Though a man doesn't face the same hormonal changes with aging that affect a woman's weight and muscle mass, his clock is still ticking away.
Do men age as gracefully as we think? Though a man doesn’t face the same hormonal changes with aging that affect a woman’s weight and muscle mass, his clock is still ticking away. Whether he’s constantly in the public eye or an everyday man, most men want to maintain their healthy, youthful appearance just as much as women. Luckily for men, as plastic surgery increases in popularity, it’s becoming more and more acceptable for them to turn to cosmetic procedures to continue to look their best.
According to the American Society of Plastic Surgeons (ASPS) 2012 Report of Plastic Surgery Statistics, out of the more than 14 million surgical and non-surgical procedures conducted, more than 8.5% were performed on men, which totals to about 1.2 million procedures.
After your male patients see those numbers, they may start wondering, “What would be an appropriate change for me at this stage of my life?” And that word “stage” is the word to zero in on.
Following the Life Stage Personal Enhancement Philosophy, small changes done over a period of time are more impactful in the long run than a dramatic reconstruction performed all at once. Since a man’s cosmetic plan to maintain a life stage balance of his facial and body appearance remains pretty consistent throughout his adult life, the following is a guide to help men look and feel their best through their 30s, 40s, 50s, and beyond.
Men in their 30s
A man’s circulating testosterone level begins to decrease after the age of 30. As a result of this, the most important thing a man can do to keep himself looking youthful is to continue building and maintaining muscle mass. A regular program of cardiovascular fitness paired with weight training is essential for mitigating the natural aging process of decreased muscle mass.
Men in their 40s
The use of Botox and fillers has become much more common for men in their 40s and 50s who are beginning to deal with the loss of facial skin elasticity. Because a man’s face has a more robust blood supply than a woman’s face, any personal enhancement treatments that are oriented specifically to the face must take into consideration factors such as the depth of skin peeling, energy levels for light base treatments, and frequency of topical medications applications. The most common cosmetic procedure for men in this age group involves rejuvenation around the eyes. When it’s performed well, eyelid surgery, or blepharoplasty, can help rejuvenate a man’s face without announcing to the world that he has undergone plastic surgery.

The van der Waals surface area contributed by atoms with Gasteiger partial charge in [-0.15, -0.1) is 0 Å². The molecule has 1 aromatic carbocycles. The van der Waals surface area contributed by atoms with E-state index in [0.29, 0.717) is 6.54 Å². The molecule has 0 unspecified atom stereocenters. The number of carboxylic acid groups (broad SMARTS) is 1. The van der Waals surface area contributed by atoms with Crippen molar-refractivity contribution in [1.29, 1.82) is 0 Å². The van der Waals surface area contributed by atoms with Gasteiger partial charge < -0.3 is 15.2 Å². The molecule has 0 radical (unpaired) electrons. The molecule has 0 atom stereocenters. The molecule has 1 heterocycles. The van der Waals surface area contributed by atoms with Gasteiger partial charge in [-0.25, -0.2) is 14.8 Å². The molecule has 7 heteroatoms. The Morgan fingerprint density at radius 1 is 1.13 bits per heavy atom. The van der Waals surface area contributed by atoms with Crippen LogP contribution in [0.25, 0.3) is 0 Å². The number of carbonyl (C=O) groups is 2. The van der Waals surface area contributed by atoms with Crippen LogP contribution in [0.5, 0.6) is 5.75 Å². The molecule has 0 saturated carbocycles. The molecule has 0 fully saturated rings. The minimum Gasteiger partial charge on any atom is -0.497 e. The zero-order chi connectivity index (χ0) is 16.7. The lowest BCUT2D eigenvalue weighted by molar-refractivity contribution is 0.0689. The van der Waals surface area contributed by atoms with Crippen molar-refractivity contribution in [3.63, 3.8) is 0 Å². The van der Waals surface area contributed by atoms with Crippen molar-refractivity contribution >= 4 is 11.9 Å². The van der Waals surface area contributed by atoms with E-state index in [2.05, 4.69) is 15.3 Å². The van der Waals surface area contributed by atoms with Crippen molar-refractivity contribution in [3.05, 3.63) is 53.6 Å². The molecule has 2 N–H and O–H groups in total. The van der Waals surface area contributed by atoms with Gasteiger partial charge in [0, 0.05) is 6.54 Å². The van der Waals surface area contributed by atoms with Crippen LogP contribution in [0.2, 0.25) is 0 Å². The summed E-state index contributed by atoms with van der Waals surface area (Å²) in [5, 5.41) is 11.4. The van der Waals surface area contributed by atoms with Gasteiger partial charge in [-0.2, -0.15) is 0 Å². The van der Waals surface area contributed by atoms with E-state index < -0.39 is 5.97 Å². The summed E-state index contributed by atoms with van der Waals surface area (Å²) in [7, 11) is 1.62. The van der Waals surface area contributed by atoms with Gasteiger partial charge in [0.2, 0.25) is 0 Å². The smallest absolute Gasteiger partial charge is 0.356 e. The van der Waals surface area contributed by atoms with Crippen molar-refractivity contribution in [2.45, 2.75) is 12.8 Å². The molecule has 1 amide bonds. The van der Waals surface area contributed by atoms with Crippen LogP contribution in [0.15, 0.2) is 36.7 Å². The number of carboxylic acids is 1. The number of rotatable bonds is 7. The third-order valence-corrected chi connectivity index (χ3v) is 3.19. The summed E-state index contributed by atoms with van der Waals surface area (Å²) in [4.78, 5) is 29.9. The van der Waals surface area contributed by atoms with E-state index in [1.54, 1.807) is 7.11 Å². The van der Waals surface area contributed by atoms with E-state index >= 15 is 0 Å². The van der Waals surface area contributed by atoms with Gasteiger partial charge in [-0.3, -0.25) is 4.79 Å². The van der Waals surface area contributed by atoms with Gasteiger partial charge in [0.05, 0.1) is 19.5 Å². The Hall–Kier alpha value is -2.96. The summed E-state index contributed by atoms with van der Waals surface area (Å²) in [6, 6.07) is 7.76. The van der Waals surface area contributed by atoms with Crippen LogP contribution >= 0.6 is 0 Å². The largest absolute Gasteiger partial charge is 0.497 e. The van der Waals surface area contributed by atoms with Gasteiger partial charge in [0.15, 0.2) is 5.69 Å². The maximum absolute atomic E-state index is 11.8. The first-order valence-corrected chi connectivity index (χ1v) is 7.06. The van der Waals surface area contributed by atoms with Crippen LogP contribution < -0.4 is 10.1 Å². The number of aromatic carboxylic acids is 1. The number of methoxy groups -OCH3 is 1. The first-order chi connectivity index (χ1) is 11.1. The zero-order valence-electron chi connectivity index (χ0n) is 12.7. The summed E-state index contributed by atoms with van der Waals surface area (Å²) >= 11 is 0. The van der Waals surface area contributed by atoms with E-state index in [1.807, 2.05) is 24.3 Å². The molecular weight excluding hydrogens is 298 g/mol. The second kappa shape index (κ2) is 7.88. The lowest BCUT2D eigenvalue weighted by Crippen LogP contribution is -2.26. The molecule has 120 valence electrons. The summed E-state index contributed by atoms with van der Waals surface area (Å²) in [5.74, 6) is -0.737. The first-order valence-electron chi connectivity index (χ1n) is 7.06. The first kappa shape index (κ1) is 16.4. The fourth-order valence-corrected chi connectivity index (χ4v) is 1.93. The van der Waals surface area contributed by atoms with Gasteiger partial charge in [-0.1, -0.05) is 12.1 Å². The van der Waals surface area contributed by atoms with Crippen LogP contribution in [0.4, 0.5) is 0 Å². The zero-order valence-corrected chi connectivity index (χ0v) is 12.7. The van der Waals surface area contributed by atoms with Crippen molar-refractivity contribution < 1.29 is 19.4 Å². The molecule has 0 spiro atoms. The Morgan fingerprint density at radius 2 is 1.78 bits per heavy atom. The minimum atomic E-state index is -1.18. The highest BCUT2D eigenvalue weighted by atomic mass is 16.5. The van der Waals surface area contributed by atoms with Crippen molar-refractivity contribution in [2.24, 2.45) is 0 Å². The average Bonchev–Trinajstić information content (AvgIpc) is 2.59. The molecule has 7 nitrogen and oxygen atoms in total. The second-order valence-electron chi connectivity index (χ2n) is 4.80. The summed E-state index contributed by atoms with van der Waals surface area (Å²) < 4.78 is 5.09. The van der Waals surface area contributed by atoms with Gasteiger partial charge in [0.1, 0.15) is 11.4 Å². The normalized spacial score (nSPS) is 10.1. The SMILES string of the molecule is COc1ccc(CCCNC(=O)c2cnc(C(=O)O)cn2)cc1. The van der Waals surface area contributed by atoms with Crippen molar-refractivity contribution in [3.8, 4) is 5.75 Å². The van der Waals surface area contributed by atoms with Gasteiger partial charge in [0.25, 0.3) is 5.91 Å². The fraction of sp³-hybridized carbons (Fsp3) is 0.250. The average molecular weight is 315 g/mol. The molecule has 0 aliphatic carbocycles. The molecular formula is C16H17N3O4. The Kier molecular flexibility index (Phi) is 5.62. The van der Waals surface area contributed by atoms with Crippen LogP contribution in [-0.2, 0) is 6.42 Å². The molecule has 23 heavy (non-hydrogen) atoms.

Men in their 50s and beyond
Men in this age group will typically experience increasing amounts of skin accumulation along the jaw line in the neck, which we often refer to as jowls. However, traditional approaches for face and neck lifts don’t work particularly well in men, because the scars can’t be hidden under the hairline as they are in women. Nevertheless, the removal of extra neck skin through a geometric pattern hides the scar in the area between the bottom of a man’s chin and his Adam’s apple.
Less favorable male cosmetic surgery outcomes — including those of Bruce Jenner, Mickey Rourke, and Burt Reynolds — have taught us that too much is simply too much. Therefore, I leave your patients with the same adage that I advise all my patients who are contemplating a cosmetic procedure: “Moderation is key.”
Robert T. Grant, MD, MSc, FACS, is Chief of the combined Divisions of Plastic Surgery at New York-Presbyterian Hospital-Columbia University Medical Center and New York-Presbyterian Hospital-Weill Cornell Medical Center. He is also Associate Clinical Professor of Surgery in the College of Physicians and Surgeons at Columbia University and Adjunct Associate Professor of Clinical Surgery at Weill Cornell Medical College. For more information about Dr. Grant or to contact him, visit his website at www.robertgrantmd.com.